For Work / Against Work
Debates on the centrality of work

The Human Condition

by Arendt, Hannah (2013)


A work of striking originality bursting with unexpected insights, The Human Condition is in many respects more relevant now than when it first appeared in 1958. In her study of the state of modern humanity, Hannah Arendt considers humankind from the perspective of the actions of which it is capable. The problems Arendt identified then—diminishing human agency and political freedom, the paradox that as human powers increase through technological and humanistic inquiry, we are less equipped to control the consequences of our actions—continue to confront us today. This new edition, published to coincide with the fortieth anniversary of its original publication, contains an improved and expanded index and a new introduction by noted Arendt scholar Margaret Canovan which incisively analyzes the book's argument and examines its present relevance. A classic in political and social theory, The Human Condition is a work that has proved both timeless and perpetually timely. Hannah Arendt (1906-1975) was one of the leading social theorists in the United States. Her Lectures on Kant's Political Philosophy and Love and Saint Augustine are also published by the University of Chicago Press.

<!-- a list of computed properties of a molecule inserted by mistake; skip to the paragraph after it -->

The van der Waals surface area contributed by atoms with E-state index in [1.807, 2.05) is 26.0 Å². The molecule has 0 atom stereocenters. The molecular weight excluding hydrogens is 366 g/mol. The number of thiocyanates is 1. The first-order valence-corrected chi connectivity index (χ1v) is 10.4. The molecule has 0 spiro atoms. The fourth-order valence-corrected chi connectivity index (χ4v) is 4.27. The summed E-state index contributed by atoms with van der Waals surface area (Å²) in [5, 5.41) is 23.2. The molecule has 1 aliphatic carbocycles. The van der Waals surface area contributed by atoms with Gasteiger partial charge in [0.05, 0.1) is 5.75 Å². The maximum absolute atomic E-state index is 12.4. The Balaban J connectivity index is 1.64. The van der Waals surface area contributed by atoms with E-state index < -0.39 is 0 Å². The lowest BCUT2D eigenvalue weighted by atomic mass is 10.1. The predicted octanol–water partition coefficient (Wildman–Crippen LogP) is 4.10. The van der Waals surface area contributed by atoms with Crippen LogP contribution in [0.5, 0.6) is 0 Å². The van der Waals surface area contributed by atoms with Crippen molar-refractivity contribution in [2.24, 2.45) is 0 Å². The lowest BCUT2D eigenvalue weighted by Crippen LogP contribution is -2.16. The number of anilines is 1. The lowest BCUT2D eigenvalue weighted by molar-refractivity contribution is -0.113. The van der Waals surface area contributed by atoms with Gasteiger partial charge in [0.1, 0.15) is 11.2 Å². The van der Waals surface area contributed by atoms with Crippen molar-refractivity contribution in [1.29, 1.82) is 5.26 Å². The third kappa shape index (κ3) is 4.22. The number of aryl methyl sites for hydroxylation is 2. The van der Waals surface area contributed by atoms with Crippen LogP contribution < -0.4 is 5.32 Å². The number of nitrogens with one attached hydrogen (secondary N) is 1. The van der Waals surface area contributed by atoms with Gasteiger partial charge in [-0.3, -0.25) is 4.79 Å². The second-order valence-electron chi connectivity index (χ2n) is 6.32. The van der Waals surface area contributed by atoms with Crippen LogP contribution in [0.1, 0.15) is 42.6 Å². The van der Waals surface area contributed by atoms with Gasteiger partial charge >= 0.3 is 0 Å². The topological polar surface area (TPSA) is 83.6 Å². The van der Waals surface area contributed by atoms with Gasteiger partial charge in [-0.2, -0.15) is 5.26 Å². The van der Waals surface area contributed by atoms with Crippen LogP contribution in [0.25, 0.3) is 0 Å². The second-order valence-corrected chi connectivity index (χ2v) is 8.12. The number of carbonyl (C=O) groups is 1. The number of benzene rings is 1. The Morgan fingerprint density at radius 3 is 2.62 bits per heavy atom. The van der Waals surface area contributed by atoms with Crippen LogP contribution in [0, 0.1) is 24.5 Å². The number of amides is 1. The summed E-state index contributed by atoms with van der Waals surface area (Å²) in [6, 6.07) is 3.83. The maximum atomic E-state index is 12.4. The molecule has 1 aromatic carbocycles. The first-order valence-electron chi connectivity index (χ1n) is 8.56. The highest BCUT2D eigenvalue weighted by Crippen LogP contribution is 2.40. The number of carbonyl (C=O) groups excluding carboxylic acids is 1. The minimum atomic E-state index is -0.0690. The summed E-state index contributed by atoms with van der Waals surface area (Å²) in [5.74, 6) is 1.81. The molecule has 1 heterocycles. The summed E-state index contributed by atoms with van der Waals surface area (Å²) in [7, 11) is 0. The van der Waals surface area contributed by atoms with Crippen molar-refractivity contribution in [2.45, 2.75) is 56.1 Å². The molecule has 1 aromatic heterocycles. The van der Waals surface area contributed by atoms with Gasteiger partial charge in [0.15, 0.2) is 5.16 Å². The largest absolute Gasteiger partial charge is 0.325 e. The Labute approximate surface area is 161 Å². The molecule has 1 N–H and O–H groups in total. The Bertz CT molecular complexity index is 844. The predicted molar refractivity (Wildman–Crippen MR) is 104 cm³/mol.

Key Passage

Fabrication,  the  work  of  homo  faber,  consists  in  reification.  Solidity,  inherent  in  all,  even  the  most  fragile,  things,  comes  from  the  material  worked  upon,  but  this  material  itself  is  not  simply  given  and there, like the fruits of field and trees which we may gather or leave alone without changing the household of nature. Material is already a product of human hands which have removed it from its natural  location,  either  killing  a  life  process,  as  in  the  case  of  the  tree  which  must  be  destroyed  in  order  to  provide  wood,  or  interrupting  one  of  nature's  slower  processes,  as  in  the  case  of  iron,  stone, or marble torn out of the womb of the earth. This element of  violation  and  violence  is  present  in  all  fabrication,  and  homo faber, the  creator  of  the  human  artifice,  has  always  been  a  destroyer of nature. The animal laborms, which with its body and the help of tame animals nourishes life, may be the lord and master of all  living  creatures,  but  he  still  remains  the  servant  of  nature  and  the earth; only homo faber conducts himself as lord and master of the whole earth. Since his productivity was seen in the image of a Creator-God, so that where God creates ex nihilo, man creates out of given substance, human productivity was by definition bound to result  in  a  Promethean  revolt  because  it  could  erect  a  man-made  world only after destroying part of God-created nature. (p.139)


Arendt, Technology, Modernity, Animal Laborans, Homo Faber


The Human Condition [1958], Arendt Citations

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